The Iowa Department of Management released the December Revenue Estimating Conference report that shows the revenue estimate for FY17 has been decreased by 112 million since October. This follows a memo on general fund receipts sent to Governor Terry Branstad in October from David Roeder, the director of the Iowa Department of Management, that the fiscal year to date receipts were only 1.9 percent higher than they were in October of 2015.
The decline in the revenue estimate triggered concerns about the overall state budget from legislative leaders heading into a new session calling for the state to tighten its belt.
“The announcement by the Revenue Estimating Conference today underscores the need for economic growth and reform in state government,” State Senator Bill Dix (R-Shell Rock), the incoming Senate majority leader said. “Senate Republicans are committed to implementing pro-growth policies which will provide confidence to job creators and reform government to protect the taxpayers. These policies will put Iowa on a strong path to address the current budget situation. Senate Republicans look forward to working with the House Republicans and the governor to develop policies to address the state budget in the coming months.”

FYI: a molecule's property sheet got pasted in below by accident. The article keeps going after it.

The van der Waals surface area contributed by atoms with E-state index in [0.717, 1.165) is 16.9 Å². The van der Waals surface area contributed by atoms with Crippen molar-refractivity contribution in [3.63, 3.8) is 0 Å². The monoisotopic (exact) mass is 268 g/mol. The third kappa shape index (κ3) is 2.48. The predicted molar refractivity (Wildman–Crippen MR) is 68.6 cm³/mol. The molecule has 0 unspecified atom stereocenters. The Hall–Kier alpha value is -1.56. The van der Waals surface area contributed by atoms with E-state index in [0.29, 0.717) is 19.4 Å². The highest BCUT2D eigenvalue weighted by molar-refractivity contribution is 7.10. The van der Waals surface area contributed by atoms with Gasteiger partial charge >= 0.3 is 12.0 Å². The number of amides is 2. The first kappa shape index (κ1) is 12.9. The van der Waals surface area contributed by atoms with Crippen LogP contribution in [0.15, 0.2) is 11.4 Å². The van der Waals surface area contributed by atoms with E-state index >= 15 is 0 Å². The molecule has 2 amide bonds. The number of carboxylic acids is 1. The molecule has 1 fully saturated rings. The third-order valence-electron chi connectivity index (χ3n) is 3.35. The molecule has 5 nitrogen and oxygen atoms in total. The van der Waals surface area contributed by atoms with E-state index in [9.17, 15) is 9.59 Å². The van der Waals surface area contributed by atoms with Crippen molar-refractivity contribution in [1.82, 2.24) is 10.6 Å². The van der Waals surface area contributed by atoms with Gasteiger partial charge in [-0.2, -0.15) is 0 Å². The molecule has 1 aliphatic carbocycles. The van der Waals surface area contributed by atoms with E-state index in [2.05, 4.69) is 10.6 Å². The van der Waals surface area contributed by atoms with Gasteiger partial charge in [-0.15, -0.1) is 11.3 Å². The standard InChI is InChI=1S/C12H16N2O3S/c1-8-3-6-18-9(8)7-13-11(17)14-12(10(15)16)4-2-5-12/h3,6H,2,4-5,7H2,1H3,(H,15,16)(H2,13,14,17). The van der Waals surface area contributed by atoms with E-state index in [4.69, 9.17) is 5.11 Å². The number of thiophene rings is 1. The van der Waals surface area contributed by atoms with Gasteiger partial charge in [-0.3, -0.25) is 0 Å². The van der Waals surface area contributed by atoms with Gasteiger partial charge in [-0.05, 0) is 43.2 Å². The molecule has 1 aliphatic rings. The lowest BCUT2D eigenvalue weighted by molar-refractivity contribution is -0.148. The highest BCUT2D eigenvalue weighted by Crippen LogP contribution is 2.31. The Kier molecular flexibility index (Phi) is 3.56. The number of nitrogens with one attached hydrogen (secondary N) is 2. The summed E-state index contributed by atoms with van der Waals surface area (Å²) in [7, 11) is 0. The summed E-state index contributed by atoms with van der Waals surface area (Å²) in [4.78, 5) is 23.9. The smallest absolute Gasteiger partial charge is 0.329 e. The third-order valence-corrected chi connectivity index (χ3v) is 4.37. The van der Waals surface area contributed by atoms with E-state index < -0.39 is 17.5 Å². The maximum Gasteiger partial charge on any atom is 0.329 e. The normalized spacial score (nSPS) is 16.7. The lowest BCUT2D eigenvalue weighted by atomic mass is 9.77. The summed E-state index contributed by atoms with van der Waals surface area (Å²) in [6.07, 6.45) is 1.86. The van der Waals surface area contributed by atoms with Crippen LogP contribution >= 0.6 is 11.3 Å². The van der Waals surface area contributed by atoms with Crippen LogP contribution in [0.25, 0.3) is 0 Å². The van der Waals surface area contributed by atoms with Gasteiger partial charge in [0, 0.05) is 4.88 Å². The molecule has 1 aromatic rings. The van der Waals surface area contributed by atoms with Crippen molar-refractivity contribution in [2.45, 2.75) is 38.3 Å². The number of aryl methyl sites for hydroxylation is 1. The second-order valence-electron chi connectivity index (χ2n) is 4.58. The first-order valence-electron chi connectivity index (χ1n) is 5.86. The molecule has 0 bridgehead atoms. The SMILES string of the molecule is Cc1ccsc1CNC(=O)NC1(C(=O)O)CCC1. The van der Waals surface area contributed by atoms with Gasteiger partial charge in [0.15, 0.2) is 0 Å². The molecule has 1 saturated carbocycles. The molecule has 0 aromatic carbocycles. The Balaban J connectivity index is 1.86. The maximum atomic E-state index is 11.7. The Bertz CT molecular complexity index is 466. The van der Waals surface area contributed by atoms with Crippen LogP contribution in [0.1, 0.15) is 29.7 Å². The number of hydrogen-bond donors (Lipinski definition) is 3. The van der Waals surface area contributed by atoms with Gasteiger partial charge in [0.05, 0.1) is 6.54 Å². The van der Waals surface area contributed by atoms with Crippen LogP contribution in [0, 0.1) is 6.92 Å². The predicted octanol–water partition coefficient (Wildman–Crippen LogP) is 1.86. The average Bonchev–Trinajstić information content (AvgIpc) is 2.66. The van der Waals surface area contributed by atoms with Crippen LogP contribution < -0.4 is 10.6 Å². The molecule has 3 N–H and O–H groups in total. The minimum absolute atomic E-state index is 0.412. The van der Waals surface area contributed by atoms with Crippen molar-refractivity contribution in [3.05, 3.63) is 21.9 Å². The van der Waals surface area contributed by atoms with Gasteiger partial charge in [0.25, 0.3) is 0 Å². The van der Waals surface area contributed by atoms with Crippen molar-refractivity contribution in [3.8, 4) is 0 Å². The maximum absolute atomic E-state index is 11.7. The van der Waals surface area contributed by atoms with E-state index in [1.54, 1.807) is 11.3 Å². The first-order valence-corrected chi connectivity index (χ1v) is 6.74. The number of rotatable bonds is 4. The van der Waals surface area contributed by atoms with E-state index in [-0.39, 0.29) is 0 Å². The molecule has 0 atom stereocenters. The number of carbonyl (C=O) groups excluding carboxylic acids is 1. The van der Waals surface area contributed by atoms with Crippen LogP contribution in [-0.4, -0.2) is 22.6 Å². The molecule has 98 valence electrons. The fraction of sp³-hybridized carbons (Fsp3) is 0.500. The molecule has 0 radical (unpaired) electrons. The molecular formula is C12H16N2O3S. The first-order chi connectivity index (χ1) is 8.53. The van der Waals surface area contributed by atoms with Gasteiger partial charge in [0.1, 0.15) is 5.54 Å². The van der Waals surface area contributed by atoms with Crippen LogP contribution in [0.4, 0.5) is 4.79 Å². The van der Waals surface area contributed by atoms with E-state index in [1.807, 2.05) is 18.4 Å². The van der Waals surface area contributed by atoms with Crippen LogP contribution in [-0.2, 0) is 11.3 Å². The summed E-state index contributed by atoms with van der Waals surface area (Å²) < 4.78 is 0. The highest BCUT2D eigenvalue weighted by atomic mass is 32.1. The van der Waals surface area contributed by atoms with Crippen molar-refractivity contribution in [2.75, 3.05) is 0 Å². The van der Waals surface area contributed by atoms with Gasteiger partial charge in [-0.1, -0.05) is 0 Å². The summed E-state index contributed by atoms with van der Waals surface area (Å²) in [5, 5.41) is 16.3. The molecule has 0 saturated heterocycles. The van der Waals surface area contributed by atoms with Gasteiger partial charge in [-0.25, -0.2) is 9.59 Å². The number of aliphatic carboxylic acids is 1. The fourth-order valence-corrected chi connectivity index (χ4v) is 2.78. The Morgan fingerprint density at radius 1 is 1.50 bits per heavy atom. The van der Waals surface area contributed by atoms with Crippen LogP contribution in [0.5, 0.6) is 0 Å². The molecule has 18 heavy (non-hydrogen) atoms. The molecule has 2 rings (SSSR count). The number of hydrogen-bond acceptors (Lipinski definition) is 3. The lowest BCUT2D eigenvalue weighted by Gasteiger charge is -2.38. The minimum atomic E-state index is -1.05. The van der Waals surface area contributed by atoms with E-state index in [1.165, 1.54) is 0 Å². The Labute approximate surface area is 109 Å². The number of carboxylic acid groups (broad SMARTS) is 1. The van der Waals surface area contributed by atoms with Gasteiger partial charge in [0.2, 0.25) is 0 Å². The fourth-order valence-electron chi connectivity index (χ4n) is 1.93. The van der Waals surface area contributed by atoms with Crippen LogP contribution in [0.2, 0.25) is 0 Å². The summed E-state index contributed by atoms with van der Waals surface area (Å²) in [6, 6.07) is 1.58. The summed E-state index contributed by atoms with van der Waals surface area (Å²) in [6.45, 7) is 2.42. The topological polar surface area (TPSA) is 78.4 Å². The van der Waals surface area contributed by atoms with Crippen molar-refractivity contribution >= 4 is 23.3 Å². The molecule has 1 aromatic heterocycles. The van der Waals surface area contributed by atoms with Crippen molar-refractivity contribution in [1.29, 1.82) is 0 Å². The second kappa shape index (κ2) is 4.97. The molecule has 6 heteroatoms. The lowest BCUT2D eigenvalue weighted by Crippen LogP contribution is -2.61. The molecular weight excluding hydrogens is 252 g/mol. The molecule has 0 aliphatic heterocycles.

“Just as we saw in October, Iowa’s revenue growth continues to remain flat. A sluggish agricultural economy, driven by low commodity prices, continues to have a ripple effect in other industries throughout the state. This challenge will require us to closely examine the effectiveness of every program to find areas of efficiency and duplication,” State Representative Pat Grassley (R-New Hartford), Chairman of the House Appropriations Committee, said in a released statement.
“House Republicans will begin putting together a sustainable budget that, like a family budget, lives within its means. House Republicans are up to the challenge to fund Iowans’ priorities in a responsible way,” Grassley added.
The timeline for Governor Branstad’s resignation following being nominated as U.S. Ambassador to China is uncertain, but it is likely that Lt. Governor Kim Reynolds will be sworn in before budget bills start hitting the Governor’s desk.